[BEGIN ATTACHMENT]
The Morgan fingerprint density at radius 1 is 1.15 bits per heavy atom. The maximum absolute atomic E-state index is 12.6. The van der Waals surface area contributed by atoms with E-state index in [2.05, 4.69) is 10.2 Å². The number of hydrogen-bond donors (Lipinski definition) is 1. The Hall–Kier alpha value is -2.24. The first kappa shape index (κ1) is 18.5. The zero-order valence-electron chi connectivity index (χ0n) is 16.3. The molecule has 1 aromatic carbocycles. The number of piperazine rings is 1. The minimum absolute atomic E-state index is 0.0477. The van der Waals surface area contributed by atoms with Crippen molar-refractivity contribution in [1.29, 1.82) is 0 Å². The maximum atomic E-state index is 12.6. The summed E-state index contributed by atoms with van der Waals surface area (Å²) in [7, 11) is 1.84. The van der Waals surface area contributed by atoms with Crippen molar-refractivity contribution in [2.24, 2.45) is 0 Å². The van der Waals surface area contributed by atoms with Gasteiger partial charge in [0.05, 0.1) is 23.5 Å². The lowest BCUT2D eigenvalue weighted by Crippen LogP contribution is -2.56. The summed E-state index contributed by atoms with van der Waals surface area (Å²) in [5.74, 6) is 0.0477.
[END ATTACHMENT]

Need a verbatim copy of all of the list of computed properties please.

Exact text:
The Morgan fingerprint density at radius 1 is 1.15 bits per heavy atom. The maximum absolute atomic E-state index is 12.6. The van der Waals surface area contributed by atoms with E-state index in [2.05, 4.69) is 10.2 Å². The number of hydrogen-bond donors (Lipinski definition) is 1. The Hall–Kier alpha value is -2.24. The first kappa shape index (κ1) is 18.5. The zero-order valence-electron chi connectivity index (χ0n) is 16.3. The molecule has 1 aromatic carbocycles. The number of piperazine rings is 1. The minimum absolute atomic E-state index is 0.0477. The van der Waals surface area contributed by atoms with Crippen molar-refractivity contribution in [1.29, 1.82) is 0 Å². The maximum atomic E-state index is 12.6. The summed E-state index contributed by atoms with van der Waals surface area (Å²) in [7, 11) is 1.84. The van der Waals surface area contributed by atoms with Crippen molar-refractivity contribution in [2.24, 2.45) is 0 Å². The van der Waals surface area contributed by atoms with Gasteiger partial charge in [0.05, 0.1) is 23.5 Å². The lowest BCUT2D eigenvalue weighted by Crippen LogP contribution is -2.56. The summed E-state index contributed by atoms with van der Waals surface area (Å²) in [5.74, 6) is 0.0477.